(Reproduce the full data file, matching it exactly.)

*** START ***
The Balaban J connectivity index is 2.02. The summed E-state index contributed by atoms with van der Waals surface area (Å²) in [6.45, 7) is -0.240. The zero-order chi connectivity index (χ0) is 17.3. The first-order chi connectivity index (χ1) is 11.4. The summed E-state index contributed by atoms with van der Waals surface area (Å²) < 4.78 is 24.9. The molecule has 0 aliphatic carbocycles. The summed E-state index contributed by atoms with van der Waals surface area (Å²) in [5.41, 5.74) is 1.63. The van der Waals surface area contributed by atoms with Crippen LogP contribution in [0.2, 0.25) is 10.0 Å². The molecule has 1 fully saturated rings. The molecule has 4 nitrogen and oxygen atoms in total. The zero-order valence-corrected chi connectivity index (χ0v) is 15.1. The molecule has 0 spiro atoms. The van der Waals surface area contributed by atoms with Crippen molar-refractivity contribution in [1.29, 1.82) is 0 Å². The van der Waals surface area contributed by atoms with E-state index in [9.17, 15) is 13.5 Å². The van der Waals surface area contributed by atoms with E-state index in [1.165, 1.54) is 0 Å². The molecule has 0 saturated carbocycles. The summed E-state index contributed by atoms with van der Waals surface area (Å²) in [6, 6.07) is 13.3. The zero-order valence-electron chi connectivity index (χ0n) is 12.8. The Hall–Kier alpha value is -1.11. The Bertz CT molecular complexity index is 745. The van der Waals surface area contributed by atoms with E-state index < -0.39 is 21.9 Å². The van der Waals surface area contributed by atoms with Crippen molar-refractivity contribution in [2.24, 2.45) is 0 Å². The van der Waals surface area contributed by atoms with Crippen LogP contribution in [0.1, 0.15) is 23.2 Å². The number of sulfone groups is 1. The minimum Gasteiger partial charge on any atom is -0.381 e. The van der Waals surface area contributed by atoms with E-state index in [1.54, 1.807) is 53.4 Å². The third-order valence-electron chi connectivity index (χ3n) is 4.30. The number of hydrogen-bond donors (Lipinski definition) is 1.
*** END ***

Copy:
The Balaban J connectivity index is 2.02. The summed E-state index contributed by atoms with van der Waals surface area (Å²) in [6.45, 7) is -0.240. The zero-order chi connectivity index (χ0) is 17.3. The first-order chi connectivity index (χ1) is 11.4. The summed E-state index contributed by atoms with van der Waals surface area (Å²) < 4.78 is 24.9. The molecule has 0 aliphatic carbocycles. The summed E-state index contributed by atoms with van der Waals surface area (Å²) in [5.41, 5.74) is 1.63. The van der Waals surface area contributed by atoms with Crippen LogP contribution in [0.2, 0.25) is 10.0 Å². The molecule has 1 fully saturated rings. The molecule has 4 nitrogen and oxygen atoms in total. The zero-order valence-corrected chi connectivity index (χ0v) is 15.1. The molecule has 0 spiro atoms. The van der Waals surface area contributed by atoms with Crippen molar-refractivity contribution in [1.29, 1.82) is 0 Å². The van der Waals surface area contributed by atoms with E-state index in [9.17, 15) is 13.5 Å². The van der Waals surface area contributed by atoms with E-state index in [1.165, 1.54) is 0 Å². The molecule has 0 saturated carbocycles. The summed E-state index contributed by atoms with van der Waals surface area (Å²) in [6, 6.07) is 13.3. The zero-order valence-electron chi connectivity index (χ0n) is 12.8. The Hall–Kier alpha value is -1.11. The Bertz CT molecular complexity index is 745. The van der Waals surface area contributed by atoms with E-state index < -0.39 is 21.9 Å². The van der Waals surface area contributed by atoms with Crippen molar-refractivity contribution in [2.24, 2.45) is 0 Å². The van der Waals surface area contributed by atoms with Crippen LogP contribution in [0.1, 0.15) is 23.2 Å². The number of sulfone groups is 1. The minimum Gasteiger partial charge on any atom is -0.381 e. The van der Waals surface area contributed by atoms with E-state index in [1.54, 1.807) is 53.4 Å². The third-order valence-electron chi connectivity index (χ3n) is 4.30. The number of hydrogen-bond donors (Lipinski definition) is 1.